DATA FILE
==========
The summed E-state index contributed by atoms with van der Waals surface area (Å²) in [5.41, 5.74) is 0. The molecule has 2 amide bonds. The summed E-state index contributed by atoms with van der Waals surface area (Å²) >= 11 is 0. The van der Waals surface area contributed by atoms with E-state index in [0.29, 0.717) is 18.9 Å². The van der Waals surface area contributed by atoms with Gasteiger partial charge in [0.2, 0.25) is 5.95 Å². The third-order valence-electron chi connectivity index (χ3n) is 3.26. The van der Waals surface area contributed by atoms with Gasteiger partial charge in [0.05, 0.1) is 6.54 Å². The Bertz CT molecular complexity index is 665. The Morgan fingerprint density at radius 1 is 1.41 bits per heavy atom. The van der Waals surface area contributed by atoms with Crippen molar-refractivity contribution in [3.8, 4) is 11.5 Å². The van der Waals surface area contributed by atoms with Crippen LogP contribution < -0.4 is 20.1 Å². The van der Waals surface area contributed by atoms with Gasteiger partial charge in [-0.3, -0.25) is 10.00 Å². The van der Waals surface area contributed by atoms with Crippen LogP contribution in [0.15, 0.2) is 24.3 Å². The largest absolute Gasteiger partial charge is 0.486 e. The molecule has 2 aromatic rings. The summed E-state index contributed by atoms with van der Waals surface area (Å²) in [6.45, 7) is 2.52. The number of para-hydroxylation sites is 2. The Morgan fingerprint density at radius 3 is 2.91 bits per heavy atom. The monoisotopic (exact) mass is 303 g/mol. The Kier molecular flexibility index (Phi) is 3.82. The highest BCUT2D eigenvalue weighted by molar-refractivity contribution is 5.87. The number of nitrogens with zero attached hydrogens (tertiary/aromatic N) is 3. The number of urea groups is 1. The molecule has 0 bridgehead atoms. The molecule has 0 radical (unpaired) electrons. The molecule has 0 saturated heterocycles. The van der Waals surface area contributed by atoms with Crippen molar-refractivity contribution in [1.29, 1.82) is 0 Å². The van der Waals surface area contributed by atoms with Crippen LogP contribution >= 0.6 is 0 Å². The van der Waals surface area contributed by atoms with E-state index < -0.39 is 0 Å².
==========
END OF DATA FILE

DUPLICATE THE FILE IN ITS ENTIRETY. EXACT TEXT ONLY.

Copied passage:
The summed E-state index contributed by atoms with van der Waals surface area (Å²) in [5.41, 5.74) is 0. The molecule has 2 amide bonds. The summed E-state index contributed by atoms with van der Waals surface area (Å²) >= 11 is 0. The van der Waals surface area contributed by atoms with E-state index in [0.29, 0.717) is 18.9 Å². The van der Waals surface area contributed by atoms with Gasteiger partial charge in [0.2, 0.25) is 5.95 Å². The third-order valence-electron chi connectivity index (χ3n) is 3.26. The van der Waals surface area contributed by atoms with Gasteiger partial charge in [0.05, 0.1) is 6.54 Å². The Bertz CT molecular complexity index is 665. The Morgan fingerprint density at radius 1 is 1.41 bits per heavy atom. The van der Waals surface area contributed by atoms with Crippen molar-refractivity contribution in [3.8, 4) is 11.5 Å². The van der Waals surface area contributed by atoms with Crippen LogP contribution < -0.4 is 20.1 Å². The van der Waals surface area contributed by atoms with Gasteiger partial charge in [-0.3, -0.25) is 10.00 Å². The van der Waals surface area contributed by atoms with Crippen LogP contribution in [0.15, 0.2) is 24.3 Å². The largest absolute Gasteiger partial charge is 0.486 e. The molecule has 2 aromatic rings. The summed E-state index contributed by atoms with van der Waals surface area (Å²) in [6.45, 7) is 2.52. The number of para-hydroxylation sites is 2. The Morgan fingerprint density at radius 3 is 2.91 bits per heavy atom. The monoisotopic (exact) mass is 303 g/mol. The Kier molecular flexibility index (Phi) is 3.82. The highest BCUT2D eigenvalue weighted by molar-refractivity contribution is 5.87. The number of nitrogens with zero attached hydrogens (tertiary/aromatic N) is 3. The number of urea groups is 1. The molecule has 0 bridgehead atoms. The molecule has 0 radical (unpaired) electrons. The molecule has 0 saturated heterocycles. The van der Waals surface area contributed by atoms with Crippen molar-refractivity contribution in [1.29, 1.82) is 0 Å². The van der Waals surface area contributed by atoms with Crippen LogP contribution >= 0.6 is 0 Å². The van der Waals surface area contributed by atoms with E-state index < -0.39 is 0 Å².